I need a bit of motivation, some inspiration to get the ball rolling and to complete a project or two with compassion and understanding that it's okay to have bumps in the road or starts and stops when life's changes have to be prioritized above my needs. Does that mean that it's futile to look for inspiration if there is a chance you'll end up back at the starting point again? NO WAY! “Start where you are. Use what you have. Do what you can.” – Arthur Ashe (the first African American male tennis player to win the U.S. Open and Wimbledon singles titles among other credits.) I like that quote.
So I started where I was - stuck at home with some added time in my day not having to commute to work on a daily basis. I enrolled in a class at Madison College called 'Fundamentals of Well-Being'. I wasn't exactly sure how it would help, but it was a free class for a limited time and I knew I needed to take some type of action. One small portion of the class was to set a goal for something. I decided to set one for going on a diet! NO, not really. I set a goal to stay on one. I wrote down all the obstacles I thought would get in my way and made a plan to remove or manage those obstacles.
What was on my side was working from home so that I could take time to make my food and learn about the type of diet I chose - The Ketogenic Diet. I also added the Carb Manager App to my phone. It's fantastic! It has meal plans and shopping lists and a daily log that is easy to use along with a host of charts to manage your progress. Using what I had - some extra time and a really great app - I lost 10 pounds in a bit over 2 months. I haven't added in any extra exercise so imagine what I can do with that! I have a way to go to get to my goal, but I've been amazed at how many sweets, breads, and other carbs I can easily pass up. I also gave myself a couple of full weekends to add wine, a dessert, and no carb counting on my wedding anniversary. This is what I call 'doing what you can'!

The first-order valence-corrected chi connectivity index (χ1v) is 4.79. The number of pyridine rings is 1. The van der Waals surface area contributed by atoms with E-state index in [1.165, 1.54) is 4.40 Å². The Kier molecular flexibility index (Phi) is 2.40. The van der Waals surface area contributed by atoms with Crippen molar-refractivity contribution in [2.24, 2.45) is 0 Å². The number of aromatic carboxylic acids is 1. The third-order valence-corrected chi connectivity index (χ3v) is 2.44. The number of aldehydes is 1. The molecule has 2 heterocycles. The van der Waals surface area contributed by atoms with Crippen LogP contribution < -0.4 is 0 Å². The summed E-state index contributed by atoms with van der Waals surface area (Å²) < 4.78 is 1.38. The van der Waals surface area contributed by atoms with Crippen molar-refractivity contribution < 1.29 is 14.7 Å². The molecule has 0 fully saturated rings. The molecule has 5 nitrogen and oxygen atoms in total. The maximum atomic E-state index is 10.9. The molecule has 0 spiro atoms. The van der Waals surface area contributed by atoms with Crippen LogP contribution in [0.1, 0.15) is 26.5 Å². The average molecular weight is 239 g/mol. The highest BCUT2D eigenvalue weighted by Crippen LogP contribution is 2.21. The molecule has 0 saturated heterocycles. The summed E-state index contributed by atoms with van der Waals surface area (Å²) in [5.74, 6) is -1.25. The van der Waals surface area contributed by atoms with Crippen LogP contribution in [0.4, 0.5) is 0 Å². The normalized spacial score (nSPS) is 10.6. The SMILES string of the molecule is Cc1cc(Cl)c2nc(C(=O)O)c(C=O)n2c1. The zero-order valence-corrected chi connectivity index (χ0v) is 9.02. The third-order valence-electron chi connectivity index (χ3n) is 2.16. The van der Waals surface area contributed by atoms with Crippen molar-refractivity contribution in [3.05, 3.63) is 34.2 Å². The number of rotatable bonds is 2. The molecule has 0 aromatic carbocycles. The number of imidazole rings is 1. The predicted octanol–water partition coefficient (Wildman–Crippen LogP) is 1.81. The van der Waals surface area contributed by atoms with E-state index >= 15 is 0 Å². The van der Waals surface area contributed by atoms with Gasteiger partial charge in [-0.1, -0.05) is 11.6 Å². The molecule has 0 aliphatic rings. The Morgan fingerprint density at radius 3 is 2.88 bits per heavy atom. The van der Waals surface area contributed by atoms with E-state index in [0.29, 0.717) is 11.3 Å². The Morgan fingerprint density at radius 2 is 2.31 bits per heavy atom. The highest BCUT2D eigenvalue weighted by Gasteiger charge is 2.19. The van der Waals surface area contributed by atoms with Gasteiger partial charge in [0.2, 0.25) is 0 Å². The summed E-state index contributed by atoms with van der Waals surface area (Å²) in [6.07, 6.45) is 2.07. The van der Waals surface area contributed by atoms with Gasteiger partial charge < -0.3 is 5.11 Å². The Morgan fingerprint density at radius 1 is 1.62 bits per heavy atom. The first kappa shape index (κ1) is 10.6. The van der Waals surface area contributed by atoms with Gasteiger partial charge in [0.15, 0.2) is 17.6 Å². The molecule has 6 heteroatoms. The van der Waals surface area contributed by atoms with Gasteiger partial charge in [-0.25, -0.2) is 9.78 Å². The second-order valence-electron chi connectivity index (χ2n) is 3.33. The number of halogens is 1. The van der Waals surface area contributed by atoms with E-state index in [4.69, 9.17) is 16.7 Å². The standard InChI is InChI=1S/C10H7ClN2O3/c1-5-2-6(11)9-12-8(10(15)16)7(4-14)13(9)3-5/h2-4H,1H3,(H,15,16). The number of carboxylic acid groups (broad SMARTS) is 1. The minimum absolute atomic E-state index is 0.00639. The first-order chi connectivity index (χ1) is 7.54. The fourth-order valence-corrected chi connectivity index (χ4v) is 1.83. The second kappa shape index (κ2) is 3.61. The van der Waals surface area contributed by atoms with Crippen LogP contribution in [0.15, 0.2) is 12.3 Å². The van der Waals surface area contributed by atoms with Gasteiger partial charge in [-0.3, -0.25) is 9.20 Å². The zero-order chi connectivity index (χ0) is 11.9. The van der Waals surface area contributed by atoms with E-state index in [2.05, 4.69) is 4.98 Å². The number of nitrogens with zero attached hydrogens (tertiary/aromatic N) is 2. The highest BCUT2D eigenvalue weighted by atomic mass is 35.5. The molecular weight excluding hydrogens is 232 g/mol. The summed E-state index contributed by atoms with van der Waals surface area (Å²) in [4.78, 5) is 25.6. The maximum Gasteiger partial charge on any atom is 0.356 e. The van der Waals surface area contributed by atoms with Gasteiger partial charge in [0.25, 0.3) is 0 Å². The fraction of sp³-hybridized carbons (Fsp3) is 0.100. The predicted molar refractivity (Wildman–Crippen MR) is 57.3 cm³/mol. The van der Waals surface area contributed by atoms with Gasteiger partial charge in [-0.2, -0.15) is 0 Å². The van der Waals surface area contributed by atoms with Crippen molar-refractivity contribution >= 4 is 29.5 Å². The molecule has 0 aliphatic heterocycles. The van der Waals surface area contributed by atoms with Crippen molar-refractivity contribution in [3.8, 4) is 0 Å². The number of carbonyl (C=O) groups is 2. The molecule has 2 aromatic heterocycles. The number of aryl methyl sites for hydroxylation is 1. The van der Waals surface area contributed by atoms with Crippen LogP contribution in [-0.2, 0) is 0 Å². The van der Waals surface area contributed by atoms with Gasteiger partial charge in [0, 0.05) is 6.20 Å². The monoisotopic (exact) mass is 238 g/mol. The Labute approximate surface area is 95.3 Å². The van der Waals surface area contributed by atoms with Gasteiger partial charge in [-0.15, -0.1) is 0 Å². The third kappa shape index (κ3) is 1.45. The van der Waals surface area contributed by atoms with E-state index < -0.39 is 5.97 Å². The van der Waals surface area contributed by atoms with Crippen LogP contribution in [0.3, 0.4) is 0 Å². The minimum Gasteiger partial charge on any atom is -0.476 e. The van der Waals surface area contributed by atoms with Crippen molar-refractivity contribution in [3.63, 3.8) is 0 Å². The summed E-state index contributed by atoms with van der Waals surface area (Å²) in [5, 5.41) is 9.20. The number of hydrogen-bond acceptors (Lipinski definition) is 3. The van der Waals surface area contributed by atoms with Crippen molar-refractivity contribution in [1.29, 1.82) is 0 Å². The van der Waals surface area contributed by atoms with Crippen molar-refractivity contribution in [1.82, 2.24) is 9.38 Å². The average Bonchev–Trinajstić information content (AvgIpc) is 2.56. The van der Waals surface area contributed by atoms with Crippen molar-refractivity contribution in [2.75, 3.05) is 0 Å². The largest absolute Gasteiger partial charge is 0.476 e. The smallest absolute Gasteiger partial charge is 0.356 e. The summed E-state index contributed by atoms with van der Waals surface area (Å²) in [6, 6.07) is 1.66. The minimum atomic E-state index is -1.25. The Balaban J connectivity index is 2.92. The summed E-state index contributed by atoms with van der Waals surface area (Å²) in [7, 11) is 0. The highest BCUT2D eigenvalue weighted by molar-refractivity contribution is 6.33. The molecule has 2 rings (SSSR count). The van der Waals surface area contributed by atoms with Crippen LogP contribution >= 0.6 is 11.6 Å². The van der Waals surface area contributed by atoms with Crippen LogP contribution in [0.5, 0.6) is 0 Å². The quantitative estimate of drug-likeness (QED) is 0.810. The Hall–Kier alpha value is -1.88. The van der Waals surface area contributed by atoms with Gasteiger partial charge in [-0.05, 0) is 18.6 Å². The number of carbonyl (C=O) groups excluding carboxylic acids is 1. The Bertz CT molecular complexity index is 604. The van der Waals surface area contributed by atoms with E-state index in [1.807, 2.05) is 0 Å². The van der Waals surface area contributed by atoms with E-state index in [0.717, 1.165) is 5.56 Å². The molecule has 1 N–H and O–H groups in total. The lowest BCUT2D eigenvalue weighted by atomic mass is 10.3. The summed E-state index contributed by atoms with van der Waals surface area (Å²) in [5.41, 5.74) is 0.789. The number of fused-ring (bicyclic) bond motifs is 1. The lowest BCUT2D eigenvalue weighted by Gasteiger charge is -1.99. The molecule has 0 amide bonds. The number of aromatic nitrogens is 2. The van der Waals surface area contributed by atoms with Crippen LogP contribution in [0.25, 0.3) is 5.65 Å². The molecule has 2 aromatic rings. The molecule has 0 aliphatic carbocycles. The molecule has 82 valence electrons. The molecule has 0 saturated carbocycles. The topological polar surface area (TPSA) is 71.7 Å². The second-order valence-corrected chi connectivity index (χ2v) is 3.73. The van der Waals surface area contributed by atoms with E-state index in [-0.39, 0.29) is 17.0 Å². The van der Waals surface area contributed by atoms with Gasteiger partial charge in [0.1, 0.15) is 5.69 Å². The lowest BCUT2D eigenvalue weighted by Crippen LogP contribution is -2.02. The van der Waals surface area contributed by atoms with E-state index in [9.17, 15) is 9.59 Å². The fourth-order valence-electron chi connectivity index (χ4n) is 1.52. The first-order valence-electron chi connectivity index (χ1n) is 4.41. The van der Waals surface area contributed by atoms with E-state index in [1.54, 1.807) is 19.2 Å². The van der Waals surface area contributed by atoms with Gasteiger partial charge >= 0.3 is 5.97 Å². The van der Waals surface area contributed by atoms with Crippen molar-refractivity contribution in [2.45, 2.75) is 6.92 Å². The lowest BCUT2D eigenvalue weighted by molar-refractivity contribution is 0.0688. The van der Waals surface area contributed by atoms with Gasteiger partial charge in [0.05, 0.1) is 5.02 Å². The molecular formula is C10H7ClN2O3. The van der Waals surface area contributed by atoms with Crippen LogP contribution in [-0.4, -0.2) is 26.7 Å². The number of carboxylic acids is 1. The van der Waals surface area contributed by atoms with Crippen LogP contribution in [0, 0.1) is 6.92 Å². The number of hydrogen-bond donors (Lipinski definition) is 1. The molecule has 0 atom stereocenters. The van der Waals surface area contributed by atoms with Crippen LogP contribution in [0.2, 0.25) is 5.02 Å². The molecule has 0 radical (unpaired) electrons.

Soon I plan to use Arthur Ashe's quote to start a small project at home, using materials I have, and with my creativity and problem solving skills I can work a bit at a time to accomplish great things. And so can you! Set your goal, plan for obstacles, look for inspiration. (You might find something to get you started in my Transitions blog post.)
What is your inspiration? Words? Pictures? Actions of others? Please jot down your motivational techniques in the comments.
I, Brenda Szarek, am the founder of Autumn Light Interiors. I have immersed myself in home design and problem solving for years and have creative solutions for all kinds of interior design dilemmas. I hope you enjoy my tips, tricks, trends, and inspiration to help you find your way to a well-designed, comfortable, and functional home you can be excited to live in and welcome others within.